Periódicos Brasileiros em Medicina Veterinária e Zootecnia

Biofilm formation by Salmonella Enteritidis at different incubation temperatures

Rodrigues, Laura BeatrizWebber, BrunaLevandowski, RafaelGehlen, Sara SouzaSantos, Luciana Ruschel dosPilotto, FernandoTondo, Eduardo CesarNascimento, Vladimir Pinheiro do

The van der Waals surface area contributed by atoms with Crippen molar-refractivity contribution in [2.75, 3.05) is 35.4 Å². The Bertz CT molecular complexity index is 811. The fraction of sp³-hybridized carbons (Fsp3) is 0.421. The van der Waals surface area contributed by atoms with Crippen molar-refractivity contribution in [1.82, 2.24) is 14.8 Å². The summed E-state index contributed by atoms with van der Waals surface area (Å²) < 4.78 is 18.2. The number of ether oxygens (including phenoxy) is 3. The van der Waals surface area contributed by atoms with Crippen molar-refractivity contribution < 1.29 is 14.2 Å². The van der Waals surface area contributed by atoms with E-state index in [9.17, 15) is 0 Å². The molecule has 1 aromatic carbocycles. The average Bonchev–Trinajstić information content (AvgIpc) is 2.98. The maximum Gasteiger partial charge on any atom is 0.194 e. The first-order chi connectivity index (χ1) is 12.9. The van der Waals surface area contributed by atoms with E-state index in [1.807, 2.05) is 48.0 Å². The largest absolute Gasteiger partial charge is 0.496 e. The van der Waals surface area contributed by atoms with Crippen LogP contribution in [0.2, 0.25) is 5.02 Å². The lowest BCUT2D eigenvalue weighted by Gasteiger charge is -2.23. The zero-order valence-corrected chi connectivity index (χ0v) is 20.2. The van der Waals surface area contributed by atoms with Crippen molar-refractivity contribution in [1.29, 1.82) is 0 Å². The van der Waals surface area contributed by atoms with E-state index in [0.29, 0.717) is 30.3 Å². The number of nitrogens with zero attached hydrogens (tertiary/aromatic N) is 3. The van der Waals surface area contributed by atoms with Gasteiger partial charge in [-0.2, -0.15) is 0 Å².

Background: The genus Salmonella, associated with poultry products, is considered the leading cause of foodborne outbreaks in humans in many countries. In Brazil, Salmonella Enteritidis (SE) is the serovar remains as one most frequentlyisolated from humans, and it is also a major serovar found in animals, food, animal feed, and environmental samples, despiteall the efforts to control this pathogen. Also, the bacterium is able to form biofilms on different surfaces, protecting cellsfrom both cleaning and sanitizing procedures in the food industries. This study aimed to verify the ability of SalmonellaEnteritidis isolates to form biofilm on polystyrene at different incubation temperatures.Materials, Methods & Results: A total of 171 SE samples were isolated from foodborne outbreaks (foods and stool cultures) and poultry products between 2003 and 2010. The biofilm-forming ability of samples was measured at four differenttemperatures (3°C, 9ºC, 25ºC, and 36ºC), for 24 h, simulating temperatures usually found in poultry slaughterhouses. Later,200 μL of each bacterial suspension was inoculated, in triplicate, onto 96-well, flat-bottomed sterile polystyrene microtiterplates, washed, after that, the biofilm was fixed with methanol. The plates were dried at ambient temperature, stained with2% Hucker’s crystal violet. Afterwards, absorbance was read using an ELISA plate reader and the optical density (OD)of each isolate was obtained by the arithmetic mean of the absorbance of three wells and this value was compared withthe mean absorbance of negative controls (ODnc). The following classification was used for the determination of biofilmformation: no biofilm production, weak biofilm production, moderate biofilm production and strong biofilm production.Results demonstrated all isolates from stool cultures and foods involved in foodborne outbreaks, at least one of the fourtemperatures tested, were able to form biofilm...(AU)

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